# Pulsed DC, kA range inductive transient protection method

I would like to design a transient protection solution for HVDC_pulse_unit.

HVDC voltage = 3500V , current > 40kA.
Events:
D1 flyback diode survives(50kA surge forward current).
MOVs section did not trigger (1200j, Varistor voltage = 5400V).
D4 12x low power serial diodes (300mA, 16kV each) rated 192kV burned.
EDIT:D4 is placed wrongly on the circuit. It protects the rectifier bridge of the charger inside the pulse unit. It was mentioned to acknowledge the magnitude of the voltage spike. Please ignore it.

Possible solutions:
Op1 - Using RC Snubber method for 3kA pulses (picture below), R C values where computed. The problem is voltage rating for C1. If D4, rated at 192kV failed how would a snubber capacitor survive?

or

Op2 - Would "normal" 1500W peak power TVS diodes survive until the varistors start to conduct? A small inductor in series with the TVS diode in order to limit the current rate of change?

Are the two solutions viable? If so, which one is better? I have no formal schooling in electronics, so all kind of errors might plague this post. Thank you.

EDIT: I did a few tests (below 10kA) using TVS, 10 bidirectional 1.5KE400CA in series. Breakdown voltage 400V per diode. Still got 8kV voltage spikes (picture below, x100000 attenuation)

• Can you edit your question to provide more specifications on D4? Current, power, recovery time, etc? Also, what are the characteristics of the pulsed DC? – Edgar Brown Nov 5 '18 at 0:36
• How is the reverse voltage over the diodes in D4 distributed? Parallel resistors over each of them, or do you trust them to have equal leakage currents, being all from the same batch? Maybe the circuit was still operating within its operating range (MOV didn' t trigger) but one of the diodes in D4 was unbalanced in leakage, setting off a cascade of failing diodes. If you want a capacitor to survive, is it a valid suggestion to dimension it large enough to absorb all the energy without reaching its breakdown voltage, or would that lead to improbable large values? – joe electro Nov 6 '18 at 3:49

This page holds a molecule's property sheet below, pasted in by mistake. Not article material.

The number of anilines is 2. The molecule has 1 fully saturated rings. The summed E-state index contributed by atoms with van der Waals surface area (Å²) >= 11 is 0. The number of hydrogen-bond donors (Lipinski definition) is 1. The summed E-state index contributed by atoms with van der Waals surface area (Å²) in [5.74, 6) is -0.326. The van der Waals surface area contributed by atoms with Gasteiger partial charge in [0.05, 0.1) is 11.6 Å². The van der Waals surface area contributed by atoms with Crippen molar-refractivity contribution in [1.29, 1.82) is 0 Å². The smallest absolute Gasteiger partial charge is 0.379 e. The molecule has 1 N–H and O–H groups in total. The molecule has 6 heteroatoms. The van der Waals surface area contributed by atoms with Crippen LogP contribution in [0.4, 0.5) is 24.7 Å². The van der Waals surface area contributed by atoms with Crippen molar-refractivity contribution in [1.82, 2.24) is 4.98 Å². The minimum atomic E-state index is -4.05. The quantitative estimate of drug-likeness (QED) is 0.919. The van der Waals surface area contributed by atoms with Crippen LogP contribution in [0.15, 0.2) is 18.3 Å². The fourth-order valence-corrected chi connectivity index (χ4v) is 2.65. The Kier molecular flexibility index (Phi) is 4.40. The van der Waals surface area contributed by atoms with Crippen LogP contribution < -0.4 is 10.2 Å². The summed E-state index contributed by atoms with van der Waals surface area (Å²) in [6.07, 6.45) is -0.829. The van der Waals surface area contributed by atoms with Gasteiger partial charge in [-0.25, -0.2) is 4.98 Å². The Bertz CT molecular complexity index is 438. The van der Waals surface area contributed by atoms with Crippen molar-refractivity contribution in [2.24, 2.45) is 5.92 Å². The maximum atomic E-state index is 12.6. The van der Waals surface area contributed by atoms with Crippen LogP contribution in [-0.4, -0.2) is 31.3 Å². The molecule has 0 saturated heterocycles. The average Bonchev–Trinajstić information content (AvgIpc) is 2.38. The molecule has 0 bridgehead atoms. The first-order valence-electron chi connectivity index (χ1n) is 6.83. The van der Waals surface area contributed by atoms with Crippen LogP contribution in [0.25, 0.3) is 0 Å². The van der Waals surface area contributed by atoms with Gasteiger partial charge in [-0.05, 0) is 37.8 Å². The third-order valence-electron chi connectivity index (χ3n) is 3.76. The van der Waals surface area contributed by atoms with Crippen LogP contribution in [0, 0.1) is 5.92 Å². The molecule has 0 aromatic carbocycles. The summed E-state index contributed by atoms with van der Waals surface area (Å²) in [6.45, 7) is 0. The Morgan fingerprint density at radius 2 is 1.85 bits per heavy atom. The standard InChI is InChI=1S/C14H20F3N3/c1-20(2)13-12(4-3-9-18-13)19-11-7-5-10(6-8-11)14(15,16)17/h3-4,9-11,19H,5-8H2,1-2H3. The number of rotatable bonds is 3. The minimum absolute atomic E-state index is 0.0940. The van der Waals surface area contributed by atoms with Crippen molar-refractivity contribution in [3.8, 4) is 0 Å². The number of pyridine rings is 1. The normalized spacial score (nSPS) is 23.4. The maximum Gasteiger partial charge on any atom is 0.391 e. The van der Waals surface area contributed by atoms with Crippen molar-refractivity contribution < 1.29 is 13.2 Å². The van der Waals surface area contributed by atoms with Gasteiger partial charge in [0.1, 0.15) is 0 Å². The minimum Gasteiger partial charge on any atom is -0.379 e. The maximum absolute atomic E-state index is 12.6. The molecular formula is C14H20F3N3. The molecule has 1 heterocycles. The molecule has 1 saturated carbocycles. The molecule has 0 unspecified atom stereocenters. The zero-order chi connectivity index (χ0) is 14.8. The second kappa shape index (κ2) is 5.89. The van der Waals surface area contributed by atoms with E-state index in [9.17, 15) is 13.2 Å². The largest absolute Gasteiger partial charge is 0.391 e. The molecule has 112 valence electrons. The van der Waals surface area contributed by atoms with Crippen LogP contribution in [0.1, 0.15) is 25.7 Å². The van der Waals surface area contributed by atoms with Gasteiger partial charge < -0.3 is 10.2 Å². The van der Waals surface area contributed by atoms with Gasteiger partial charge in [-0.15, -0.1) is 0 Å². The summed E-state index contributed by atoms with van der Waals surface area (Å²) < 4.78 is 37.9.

• Same batch, no parallel resistors. If the blocking voltage per diode is 16kV and the first one in chain failed, then the transient is over 16kV? If that's correct, then the MOV should have triggered. I think MOV response time is too slow. The released energy > 10kJ, contained by the crowbar diode D1. The transient in not that energetic, at least not in the range of the pulse, it destoyed D4 diodes, and maybe damaged one HV transformer protected by D4 ( There is a series of balanced TVS diodes across the transformer, it was not connected). It is not possible for C1 to absorb all the energy. – Maris Nov 6 '18 at 11:24
• It is not possible for C1 to absorb all the energy of the pulse, the energy of the transient is unknown. – Maris Nov 6 '18 at 11:32
• You have a good estimate of the energy of the transient just with the maximum current through the inductor. – Edgar Brown Nov 6 '18 at 11:36